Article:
Independent Clare Explains Withdrawal of Support For Conservatives
Prince George, B.C. – Cariboo-Prince George Independent candidate Sheldon Clare says he’s hearing a multitude of concerns from constituents during the current election campaign.
Clare says “there’s a lot of people out there that are undecided and are very concerned about the economy, they’re concerned about senior’s issues, about agriculture, veterans, they’re concerned about the issues that I’ve been raising and I’m getting a very positive response. My phone people have been telling me they’ve got lists of people they’ve called, we’ve been concentrating the last little while on Williams Lake and there’s very few people that were adamantly decided on who they were going to vote for.”
Asked for his thoughts about that Clare says “I think that there are concerns about a number of things that the current government has done. Bill C-51, the counter-terrorism legislation, has many people upset. There’s also concerns about the economy. The Conservatives long held the monopoly on being the responsible managers of the economy but they’ve relied heavily on resource extraction and put a lot of the eggs in that basket and that basket seems to have tipped over.”
“So right now diversification is really of interest to a lot of people. We’ve got to get back to making sure we are using our renewable resources as well as promoting agriculture and making sure that our farmers and ranchers are able to be the bread basket of this great nation.”
“For me the biggest issue is to make sure that we have a good loud voice in Ottawa and that we get the representation that we’ve been lacking for many years. It isn’t just the last few years it’s a long-term problem: we’re out west, we’re up north and we’re really out of sight and out of mind. We’re taken for granted here and this riding really needs to become a riding that people cannot take for granted. It needs to be a riding if you want to win it you have to work for it.”
Clare says “we’ve seen the party system run amok with this government, it’s over-controlled, over-managed, micro-managed if you like and I think we need to get more power back into the hands of members of parliament to be able to represent their constituents to government rather than represent a party policy or platform to the people in their ridings.”
Clare is an acknowledged long-time supporter of the Conservative Party. 250 News asked why he has decided to leave that fold and run as an independent. “Well, I’ve had a number of concerns over a lot of legislation. Bill C-51 was certainly one, the failure to take more action on Bill C-42. I have concerns about the hamstringing of Canadian immigrants as second-class citizens in Bill C-24. There have been a number of legislative initiatives that I really think are not in the best interests of this country.”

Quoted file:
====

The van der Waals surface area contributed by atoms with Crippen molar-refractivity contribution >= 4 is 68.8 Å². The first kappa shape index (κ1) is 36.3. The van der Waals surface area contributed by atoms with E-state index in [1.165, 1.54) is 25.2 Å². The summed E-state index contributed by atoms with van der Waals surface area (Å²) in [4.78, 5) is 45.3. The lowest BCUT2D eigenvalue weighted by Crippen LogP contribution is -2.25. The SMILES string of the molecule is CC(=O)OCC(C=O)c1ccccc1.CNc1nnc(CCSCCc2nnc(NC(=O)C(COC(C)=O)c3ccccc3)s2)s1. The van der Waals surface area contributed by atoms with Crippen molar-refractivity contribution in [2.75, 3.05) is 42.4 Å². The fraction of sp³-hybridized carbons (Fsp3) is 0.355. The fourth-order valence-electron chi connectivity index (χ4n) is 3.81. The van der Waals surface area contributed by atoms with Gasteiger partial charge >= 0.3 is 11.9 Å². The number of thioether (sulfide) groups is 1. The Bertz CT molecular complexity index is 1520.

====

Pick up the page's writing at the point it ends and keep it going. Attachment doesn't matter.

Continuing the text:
“I’m also concerned about having seen a more corrupt side of government than I would have like from this government and I’m really unhappy with that and I just couldn’t in good conscience continue to support something when I was really not in a mind frame that I could live with myself if I did. I just looked at this, I said this is not what I’m up for. I want to see a bit more responsible government that is responsive to its citizens.”
Asked about his concerns over Bill C-51, Clare says “I think Bill C-51 should never have been allowed to pass. When you give intelligence agencies enforcement powers you’re making a fundamental mistake, and it’s a mistake that was being made when the RCMP had both intelligence and enforcement powers back in the 1970s. And the MacDonald Commission found there needed to be a separate agency to do intelligence and that was the origins of the founding of CSIS. So CSIS would do intelligence but not have enforcement and now that’s come back full circle and they want to give CSIS enforcement powers. I’m very uncomfortable with that.”
Asked for his opinion of why Stephen Harper appears headed in that direction Clare says “I don’t know. I think there is a desire to have a perception of security for people. People are nervous about some of the things that are going on in the world but feeling safe and being safe are not the same thing. It’s important to be taking action where it needs to be taken to deal with the root causes of problems, but this idea that terrorism is a huge problem in Canada is really quite mythical.”
“I mean we have real problems in this country that need federal attention. I don’t think that the changes to C-51 are really doing anything more than the police agencies are already capable of doing to catch and prosecute the people who are of ill intent. They’ve been catching them just fine, why do we all of a sudden have all of these privacy needs and information-sharing needs between government agencies about ordinary Canadians?
“I think that we should all be very concerned about governments that want to over-control their citizens.”